Field sports hunting and fishing

The use of dogs (lurchers, terriers and hounds) to hunt for and kill other animals is subject to restrictions under UK legislation covering the pursuit of foxes, deer, hares and otters. Hunting on horse-back remains popular using artificial scent trails and hound trail racing is a feature of rural life in Northern England.

The use of ferrets to catch rabbits and vermin is not subject to the same restrictions and falconry using a variety of birds of prey is increasing in popularity as a hunting technique and at heritage fairs and shows.

The shooting of game birds (pheasant, partridge and grouse) is the basis of an important economic activity for many estates and their associated rural communities. Gamekeepers rear millions of pheasant each year in the woods and fields of lowland Britain and their counterparts in highland Scotland and upland England manage grouse stocks. Wildfowling is less commonly practised and limited to a few licenced specialist hunters.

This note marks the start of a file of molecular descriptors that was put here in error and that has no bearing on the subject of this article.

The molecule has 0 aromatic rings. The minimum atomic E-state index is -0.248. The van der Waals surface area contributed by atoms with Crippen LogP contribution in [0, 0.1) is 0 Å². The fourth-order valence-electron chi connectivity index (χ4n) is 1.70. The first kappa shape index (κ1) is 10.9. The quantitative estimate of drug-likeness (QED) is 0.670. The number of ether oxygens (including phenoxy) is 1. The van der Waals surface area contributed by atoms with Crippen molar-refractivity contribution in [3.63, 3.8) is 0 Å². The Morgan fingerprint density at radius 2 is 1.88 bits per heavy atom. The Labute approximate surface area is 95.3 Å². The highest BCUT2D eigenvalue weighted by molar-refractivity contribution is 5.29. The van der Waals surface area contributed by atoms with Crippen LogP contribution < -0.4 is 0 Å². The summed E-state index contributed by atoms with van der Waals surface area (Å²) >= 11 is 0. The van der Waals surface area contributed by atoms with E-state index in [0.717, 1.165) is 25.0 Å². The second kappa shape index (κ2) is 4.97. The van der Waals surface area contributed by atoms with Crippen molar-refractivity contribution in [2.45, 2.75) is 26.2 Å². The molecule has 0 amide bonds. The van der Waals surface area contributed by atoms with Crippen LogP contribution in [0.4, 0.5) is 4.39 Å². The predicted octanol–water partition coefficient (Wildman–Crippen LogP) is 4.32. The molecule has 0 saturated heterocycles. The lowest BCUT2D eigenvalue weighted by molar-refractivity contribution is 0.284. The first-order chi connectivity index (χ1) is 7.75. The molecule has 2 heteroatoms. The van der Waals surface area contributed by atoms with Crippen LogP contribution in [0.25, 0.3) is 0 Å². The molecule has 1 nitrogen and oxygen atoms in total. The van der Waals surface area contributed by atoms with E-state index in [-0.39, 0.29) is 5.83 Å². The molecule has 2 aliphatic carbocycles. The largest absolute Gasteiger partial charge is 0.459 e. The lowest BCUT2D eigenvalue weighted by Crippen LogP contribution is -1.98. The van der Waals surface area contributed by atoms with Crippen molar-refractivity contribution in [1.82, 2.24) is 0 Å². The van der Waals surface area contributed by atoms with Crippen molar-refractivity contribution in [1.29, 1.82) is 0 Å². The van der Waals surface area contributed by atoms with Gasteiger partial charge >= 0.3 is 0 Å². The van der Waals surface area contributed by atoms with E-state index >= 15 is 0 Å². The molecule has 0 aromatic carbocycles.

Deer are culled to ensure that the carrying capacity of an area of land is not exceeded with deer stalking a major economic activity for many marginal communities in the Scottish highlands.

Fishing in the UK has a high participation rate. Coarse fishing under licence during the designated season is practised in fresh water streams, rivers, canals, lakes and commercial stocked fisheries. Game fishing, including the use of fly fishing for salmon and trout usually commands the highest rod fees with river beats policed by water bailiffs.

The Openfields library holds materials concerned with field sports management, animal welfare and impact on the rural economy.

A sample of Items held in the Field sports hunting and fishing category

There are currently no subcategories in the Field sports hunting and fishing section.

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The OpenFields Library is a free online library contains items of interest to practitioners and researchers in the agricultural and landbased industries.